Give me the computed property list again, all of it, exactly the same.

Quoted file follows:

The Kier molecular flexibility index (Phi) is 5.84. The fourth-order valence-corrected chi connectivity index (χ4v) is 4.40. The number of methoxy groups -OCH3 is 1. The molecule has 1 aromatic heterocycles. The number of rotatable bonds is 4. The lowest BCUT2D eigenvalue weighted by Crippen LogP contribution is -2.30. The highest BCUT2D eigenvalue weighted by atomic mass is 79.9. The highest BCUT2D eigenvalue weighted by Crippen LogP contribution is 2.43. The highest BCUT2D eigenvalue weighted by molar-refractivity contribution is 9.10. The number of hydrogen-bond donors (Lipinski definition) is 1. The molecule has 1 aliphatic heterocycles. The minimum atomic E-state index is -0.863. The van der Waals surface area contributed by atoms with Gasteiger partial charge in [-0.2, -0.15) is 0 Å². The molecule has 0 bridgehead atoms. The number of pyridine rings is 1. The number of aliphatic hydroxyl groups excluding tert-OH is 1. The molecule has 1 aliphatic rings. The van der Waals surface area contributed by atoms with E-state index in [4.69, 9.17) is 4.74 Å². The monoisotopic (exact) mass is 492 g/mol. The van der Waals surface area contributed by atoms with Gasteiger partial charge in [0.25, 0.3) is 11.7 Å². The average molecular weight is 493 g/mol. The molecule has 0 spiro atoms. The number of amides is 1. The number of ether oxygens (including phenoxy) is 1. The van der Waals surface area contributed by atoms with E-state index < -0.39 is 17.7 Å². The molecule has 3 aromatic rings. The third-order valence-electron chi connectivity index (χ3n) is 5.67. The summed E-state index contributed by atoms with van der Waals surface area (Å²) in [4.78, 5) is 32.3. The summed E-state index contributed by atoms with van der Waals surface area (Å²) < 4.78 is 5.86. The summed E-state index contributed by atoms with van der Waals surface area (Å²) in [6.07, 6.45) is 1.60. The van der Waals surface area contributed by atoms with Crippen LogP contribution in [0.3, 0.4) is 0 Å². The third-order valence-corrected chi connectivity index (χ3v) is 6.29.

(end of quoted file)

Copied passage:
The Kier molecular flexibility index (Phi) is 5.84. The fourth-order valence-corrected chi connectivity index (χ4v) is 4.40. The number of methoxy groups -OCH3 is 1. The molecule has 1 aromatic heterocycles. The number of rotatable bonds is 4. The lowest BCUT2D eigenvalue weighted by Crippen LogP contribution is -2.30. The highest BCUT2D eigenvalue weighted by atomic mass is 79.9. The highest BCUT2D eigenvalue weighted by Crippen LogP contribution is 2.43. The highest BCUT2D eigenvalue weighted by molar-refractivity contribution is 9.10. The number of hydrogen-bond donors (Lipinski definition) is 1. The molecule has 1 aliphatic heterocycles. The minimum atomic E-state index is -0.863. The van der Waals surface area contributed by atoms with Gasteiger partial charge in [-0.2, -0.15) is 0 Å². The molecule has 0 bridgehead atoms. The number of pyridine rings is 1. The number of aliphatic hydroxyl groups excluding tert-OH is 1. The molecule has 1 aliphatic rings. The van der Waals surface area contributed by atoms with E-state index in [4.69, 9.17) is 4.74 Å². The monoisotopic (exact) mass is 492 g/mol. The van der Waals surface area contributed by atoms with Gasteiger partial charge in [0.25, 0.3) is 11.7 Å². The average molecular weight is 493 g/mol. The molecule has 0 spiro atoms. The number of amides is 1. The number of ether oxygens (including phenoxy) is 1. The van der Waals surface area contributed by atoms with E-state index < -0.39 is 17.7 Å². The molecule has 3 aromatic rings. The third-order valence-electron chi connectivity index (χ3n) is 5.67. The summed E-state index contributed by atoms with van der Waals surface area (Å²) in [4.78, 5) is 32.3. The summed E-state index contributed by atoms with van der Waals surface area (Å²) < 4.78 is 5.86. The summed E-state index contributed by atoms with van der Waals surface area (Å²) in [6.07, 6.45) is 1.60. The van der Waals surface area contributed by atoms with Crippen LogP contribution in [0.3, 0.4) is 0 Å². The third-order valence-corrected chi connectivity index (χ3v) is 6.29.